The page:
When I played back the tape I noticed it cycling through changes in color.

A suggestion made to me was to force a smaller iris setting in order to increase the exposure time for each frame thereby 'catching' more of the lighting cycle fluctuation.

Like you, the shooting venue is in another city, and in my case, in a busy hospital conference room (radiology, & that opens up possibilities of interference from magnetic sources too) and I can't go back to replicate the conditions. I am going to go around to other fluorescent sources and try to find one that has the same problem and see if the forced iris setting helps. Also, I think I'll carry my own clamp-on lights with incandescent bulbs for future shoots like this. Will also shoot and closely monitor some test footage before beginning a deposition which is a one shot deal.

The link to your example is not working. Is it still available?


Thanks,

Hugh
Hugh Garraway is offline   Reply With Quote
Old February 2nd, 2007, 03:07 PM   #15
Regular Crew
 
Join Date: Aug 2006
Location: Oshkosh, WI
Posts: 190
Hi Nancy

I attempted to look at your link but it doesn't go anywhere. I am assuming it was temparary and is no longer valid??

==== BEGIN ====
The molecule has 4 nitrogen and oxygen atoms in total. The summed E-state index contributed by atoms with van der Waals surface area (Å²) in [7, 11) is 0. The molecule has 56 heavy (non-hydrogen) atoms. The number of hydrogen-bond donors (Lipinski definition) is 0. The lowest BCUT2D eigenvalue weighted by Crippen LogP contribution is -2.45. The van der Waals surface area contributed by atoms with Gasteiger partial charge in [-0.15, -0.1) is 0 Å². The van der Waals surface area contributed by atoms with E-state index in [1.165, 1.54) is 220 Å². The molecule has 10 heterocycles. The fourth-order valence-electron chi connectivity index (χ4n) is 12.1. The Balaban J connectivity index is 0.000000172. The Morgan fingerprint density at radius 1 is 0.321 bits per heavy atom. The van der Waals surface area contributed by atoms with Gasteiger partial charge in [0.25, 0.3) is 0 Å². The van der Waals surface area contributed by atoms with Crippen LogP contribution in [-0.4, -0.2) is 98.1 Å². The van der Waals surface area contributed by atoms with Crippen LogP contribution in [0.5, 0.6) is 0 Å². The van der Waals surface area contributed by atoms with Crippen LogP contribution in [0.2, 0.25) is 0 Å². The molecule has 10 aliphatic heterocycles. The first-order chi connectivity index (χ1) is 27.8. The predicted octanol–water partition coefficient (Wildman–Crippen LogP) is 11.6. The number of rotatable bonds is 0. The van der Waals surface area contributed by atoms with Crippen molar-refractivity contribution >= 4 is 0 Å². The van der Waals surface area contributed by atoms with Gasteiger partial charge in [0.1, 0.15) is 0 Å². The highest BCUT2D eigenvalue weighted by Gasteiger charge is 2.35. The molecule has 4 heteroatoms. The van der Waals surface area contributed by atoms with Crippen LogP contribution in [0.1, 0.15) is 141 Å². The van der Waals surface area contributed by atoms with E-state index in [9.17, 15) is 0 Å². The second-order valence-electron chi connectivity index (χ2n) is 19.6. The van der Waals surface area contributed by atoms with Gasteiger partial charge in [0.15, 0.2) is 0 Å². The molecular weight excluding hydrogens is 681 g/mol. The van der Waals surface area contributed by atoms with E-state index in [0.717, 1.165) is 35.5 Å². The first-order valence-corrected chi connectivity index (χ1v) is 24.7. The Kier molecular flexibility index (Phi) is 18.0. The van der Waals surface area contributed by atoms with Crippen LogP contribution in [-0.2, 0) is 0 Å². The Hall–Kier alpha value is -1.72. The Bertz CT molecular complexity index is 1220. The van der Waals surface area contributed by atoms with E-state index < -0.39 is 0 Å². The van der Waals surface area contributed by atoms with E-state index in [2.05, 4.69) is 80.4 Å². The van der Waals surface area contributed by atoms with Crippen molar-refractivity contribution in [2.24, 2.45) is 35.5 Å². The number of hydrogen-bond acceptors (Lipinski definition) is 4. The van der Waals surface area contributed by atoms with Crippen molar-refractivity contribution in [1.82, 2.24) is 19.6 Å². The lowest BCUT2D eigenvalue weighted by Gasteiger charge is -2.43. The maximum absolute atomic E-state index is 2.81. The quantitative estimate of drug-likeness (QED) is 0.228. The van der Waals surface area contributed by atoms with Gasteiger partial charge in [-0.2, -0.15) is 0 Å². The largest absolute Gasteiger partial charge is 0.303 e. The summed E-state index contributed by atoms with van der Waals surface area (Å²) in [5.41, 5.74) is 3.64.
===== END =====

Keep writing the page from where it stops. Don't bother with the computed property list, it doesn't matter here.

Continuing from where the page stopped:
Bruce
Bruce G. Cleveland is offline   Reply
Reply

DV Info Net refers all where-to-buy and where-to-rent questions exclusively to these trusted full line dealers and rental houses...

Professional Video
(800) 833-4801
Portland, OR

B&H Photo Video
(866) 521-7381
New York, NY

Z.G.C.
(973) 335-4460
Mountain Lakes, NJ

Abel Cine Tech
(888) 700-4416
N.Y. NY & L.A. CA

Precision Camera
(800) 677-1023
Austin, TX

DV Info Net also encourages you to support local businesses and buy from an authorized dealer in your neighborhood.
  You are here: DV Info Net > Sony XAVC / XDCAM / NXCAM / AVCHD / HDV / DV Camera Systems > Sony HDV and DV Camera Systems > Sony VX2100 / PD170 / PDX10 Companion

Thread Tools Search this Thread
Search this Thread:

Advanced Search

 



Google
 

All times are GMT -6. The time now is 05:00 PM.


DV Info Net -- Real Names, Real People, Real Info!
1998-2017 The Digital Video Information Network